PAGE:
The role of the microbiome may be more important in bowel cancer than previously thought, with research linking long-term antibiotic use to pre bowel-cancer growths.
The study found that women who took antibiotics for at least two months in their 20s and 30s had a 36% increased risk of developing adenomas compared with those without antibiotic exposure, while women who took the medications for at least two months in their 40s and 50s had a 69% increased risk.
“To the best of our knowledge, this study is the first to link duration of antibiotics use, in a dose-dependent fashion, to colorectal adenoma, the primary precursor of colorectal cancer,” the authors wrote.
The authors analysed data from the Nurses’ Health Study, an observational prospective study of more than 121,000 female nurses, which has been gathering questionnaire data every two years since its launch in 1976.
They limited their study sample to almost 17,000 women, all of whom were over-60 and had reported a history of antibiotic use and at least one colonoscopy.
Over the course of the study, 1195 cases of adenoma occurred, but recent exposure to antibiotics, defined as the last four years, had no impact on adenoma rate.
Antibiotics shift the gut microbiota to a temporally quasi-stable or alternative stable states.
Dr Katherine Ellard, honorary secretary of the Gastroenterological Society of Australia, a said this might be one of the first papers that showed a direct and unintended environmental effect upon polyps through the widespread use of antibiotics.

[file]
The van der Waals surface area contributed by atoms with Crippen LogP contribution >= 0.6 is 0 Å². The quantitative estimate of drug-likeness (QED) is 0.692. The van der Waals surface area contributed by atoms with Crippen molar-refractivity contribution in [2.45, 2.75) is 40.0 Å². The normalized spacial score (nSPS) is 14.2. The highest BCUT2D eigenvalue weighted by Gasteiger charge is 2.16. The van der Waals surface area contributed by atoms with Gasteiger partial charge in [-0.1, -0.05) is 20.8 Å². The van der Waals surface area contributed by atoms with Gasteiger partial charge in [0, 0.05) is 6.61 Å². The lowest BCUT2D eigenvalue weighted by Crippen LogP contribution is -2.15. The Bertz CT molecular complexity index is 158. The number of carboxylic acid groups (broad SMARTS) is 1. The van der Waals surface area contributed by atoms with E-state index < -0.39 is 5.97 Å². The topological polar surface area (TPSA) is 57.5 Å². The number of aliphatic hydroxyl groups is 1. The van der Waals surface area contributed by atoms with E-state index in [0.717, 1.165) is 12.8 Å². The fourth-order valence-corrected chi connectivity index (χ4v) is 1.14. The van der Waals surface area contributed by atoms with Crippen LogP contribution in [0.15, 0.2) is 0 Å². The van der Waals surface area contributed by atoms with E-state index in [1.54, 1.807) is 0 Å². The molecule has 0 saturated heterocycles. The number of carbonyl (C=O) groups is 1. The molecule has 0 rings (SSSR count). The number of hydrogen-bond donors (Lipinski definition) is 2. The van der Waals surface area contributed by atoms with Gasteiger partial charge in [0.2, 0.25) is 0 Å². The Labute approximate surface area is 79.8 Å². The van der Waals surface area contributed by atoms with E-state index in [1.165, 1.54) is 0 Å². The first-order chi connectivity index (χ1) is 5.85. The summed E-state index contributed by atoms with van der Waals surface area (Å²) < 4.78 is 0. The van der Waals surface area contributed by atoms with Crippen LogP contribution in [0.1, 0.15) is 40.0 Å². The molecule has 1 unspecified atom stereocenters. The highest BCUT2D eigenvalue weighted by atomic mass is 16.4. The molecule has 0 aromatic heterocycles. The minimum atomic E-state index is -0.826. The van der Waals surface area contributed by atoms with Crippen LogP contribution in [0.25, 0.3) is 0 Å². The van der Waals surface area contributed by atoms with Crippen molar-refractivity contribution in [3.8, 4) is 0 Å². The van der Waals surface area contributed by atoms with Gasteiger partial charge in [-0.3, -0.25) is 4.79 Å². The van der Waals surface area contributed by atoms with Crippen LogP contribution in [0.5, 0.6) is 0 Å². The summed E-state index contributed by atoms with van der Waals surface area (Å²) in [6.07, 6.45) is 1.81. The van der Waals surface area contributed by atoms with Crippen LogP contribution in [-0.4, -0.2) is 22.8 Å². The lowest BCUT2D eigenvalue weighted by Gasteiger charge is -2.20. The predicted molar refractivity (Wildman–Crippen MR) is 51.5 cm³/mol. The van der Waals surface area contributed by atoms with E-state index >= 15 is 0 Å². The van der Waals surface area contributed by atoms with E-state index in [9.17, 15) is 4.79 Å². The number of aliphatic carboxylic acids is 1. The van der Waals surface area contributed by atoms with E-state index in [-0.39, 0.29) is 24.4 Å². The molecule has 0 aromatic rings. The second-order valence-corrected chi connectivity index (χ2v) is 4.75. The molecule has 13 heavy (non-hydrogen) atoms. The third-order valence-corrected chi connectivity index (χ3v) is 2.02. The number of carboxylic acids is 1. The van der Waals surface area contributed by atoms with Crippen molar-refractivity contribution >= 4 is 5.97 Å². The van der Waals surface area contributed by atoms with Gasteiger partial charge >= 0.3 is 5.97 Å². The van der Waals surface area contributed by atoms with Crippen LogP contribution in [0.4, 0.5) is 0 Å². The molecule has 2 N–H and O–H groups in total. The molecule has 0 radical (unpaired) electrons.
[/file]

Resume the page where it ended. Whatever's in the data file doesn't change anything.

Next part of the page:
“We know that polyps can be influenced by things like people taking aspirin or calcium and possibly vitamin D,” she said.
“We think that all bowel cancers come from polyps. Not all polyps would become bowel cancer, but we spend an awful lot of time and money doing colonoscopies to remove polyps.”
The research found long-term antibiotic exposure wasn’t related to whether the adenomas were high or low risk, although it was linked to a moderately increased risk of adenomas in the proximal, rather than distal, colon.
Dr Ellard said the faecal microbiome was, in a sense, the “flavour of the month”.
“I think it is really, really important,” she said. “We don’t know much about it really, and we don’t know how to change it really, but perhaps that is the way antibiotics do affect polyps. It’s hard to know.”
While it was not possible to know if the relationship was causal, the authors offered biological explanations for the link.
“Antibiotics shift the gut microbiota to a temporally quasi-stable or alternative stable states,” the authors wrote.
This generally resulted in a loss of diversity, shifts in metabolic capacity and reduced resistance to colonisation by invading pathogens.
“The interactions of these dysbiotic microbiota with mucosal immune and epithelial cells may be critical in the initiation and/or promotion of colorectal carcinogenesis,” the authors wrote.
It was also possible that the pathogens behind the need for antibiotics could have caused inflammation, a known risk factor for colorectal cancer.
Other studies have found links to antibiotics and bowel cancer, but most were short term.
CEO of Cancer Council Australia, Professor Sanchia Aranda, urged clinicians to help reduce the bowel cancer burden using tried and true methods, such as screening.
“Advice and support from GPs is crucial to increasing participation in Australia’s National Bowel Cancer Screening Program, which could prevent 84,000 premature bowel cancer deaths by 2040 if we can get participation up to 60% by 2020,” she said.
Risk factors such as high BMI, poor diet, physical inactivity, excess drinking and smoking were all more strongly correlated with bowel cancer than antibiotics, Professor Aranda said.
Gut 2017; online 5 April